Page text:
1Kings 3:3 Solomon loved the LORD, walking in the statutes of his father David; only, he sacrificed and offered incense at the high places. 4 The king went to Gibeon to sacrifice there, for that was the principal high place; Solomon used to offer a thousand burnt offerings on that altar. 5 At Gibeon the LORD appeared to Solomon in a dream by night; and God said, “Ask what I should give you.” 6 And Solomon said, “You have shown great and steadfast love to your servant my father David, because he walked before you in faithfulness, in righteousness, and in uprightness of heart toward you; and you have kept for him this great and steadfast love, and have given him a son to sit on his throne today. 7 And now, O LORD my God, you have made your servant king in place of my father David, although I am only a little child; I do not know how to go out or come in. 8 And your servant is in the midst of the people whom you have chosen, a great people, so numerous they cannot be numbered or counted. 9 Give your servant therefore an understanding mind to govern your people, able to discern between good and evil; for who can govern this your great people?” 10 It pleased the Lord that Solomon had asked this. 11 God said to him, “Because you have asked this, and have not asked for yourself long life or riches, or for the life of your enemies, but have asked for yourself understanding to discern what is right, 12 I now do according to your word. Indeed I give you a wise and discerning mind; no one like you has been before you and no one like you shall arise after you. 13 I give you also what you have not asked, both riches and honor all your life; no other king shall compare with you. 14 If you will walk in my ways, keeping my statutes and my commandments, as your father David walked, then I will lengthen your life.”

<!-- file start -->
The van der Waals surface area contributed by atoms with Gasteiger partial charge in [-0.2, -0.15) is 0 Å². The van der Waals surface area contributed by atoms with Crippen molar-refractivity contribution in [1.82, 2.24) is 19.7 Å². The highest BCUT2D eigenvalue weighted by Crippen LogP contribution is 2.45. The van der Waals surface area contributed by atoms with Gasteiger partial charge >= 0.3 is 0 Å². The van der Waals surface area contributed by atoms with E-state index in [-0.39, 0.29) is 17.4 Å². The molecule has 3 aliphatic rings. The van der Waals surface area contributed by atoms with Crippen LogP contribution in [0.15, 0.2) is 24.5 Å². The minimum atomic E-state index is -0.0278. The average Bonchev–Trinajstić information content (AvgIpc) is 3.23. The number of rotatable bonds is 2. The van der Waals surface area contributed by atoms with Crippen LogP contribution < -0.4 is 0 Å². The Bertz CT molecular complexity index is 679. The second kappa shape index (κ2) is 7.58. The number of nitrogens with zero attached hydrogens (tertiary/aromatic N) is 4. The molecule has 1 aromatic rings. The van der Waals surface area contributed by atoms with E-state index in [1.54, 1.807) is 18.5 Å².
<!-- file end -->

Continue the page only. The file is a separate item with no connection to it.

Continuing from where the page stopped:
Solomon has large shoes to fill: He succeeds two warrior kings – Saul and David. These were the leaders who used their military prowess to carve out a new national pride for the people of the Covenant. Now Solomon takes over the throne of David and offers prayers for his success. But instead of asking to become a mighty man of military skill and bravery, he asks for “an understanding mind” to govern the people well. The writer tells us that God grants him “a wise and discerning mind”, adding that this can lead to many other attributes as well – including “riches and honour”.
I am struck by how many leaders pursue riches, honour and fame as a sign of their good leadership. Rather than wanting ‘understanding minds’, we are cursed with leaders who indulge in the single-minded determination not to be distracted by anything else but their own goals. Such a purpose-driven life excludes values like understanding and empathy for the needs of others.
Those who follow Jesus can learn from King Solomon: to desire “a wise and discerning mind”, that we might walk in the ways of God.
47 Wise Stewards
The Scripture passage for the day is drawn from Reuben Job and Norman Shawchuck, A Guide to Prayer for Ministers and other Servants, (Nashville, The Upper Room 1983), 287.
This reflection is from my own devotional exercises for the day.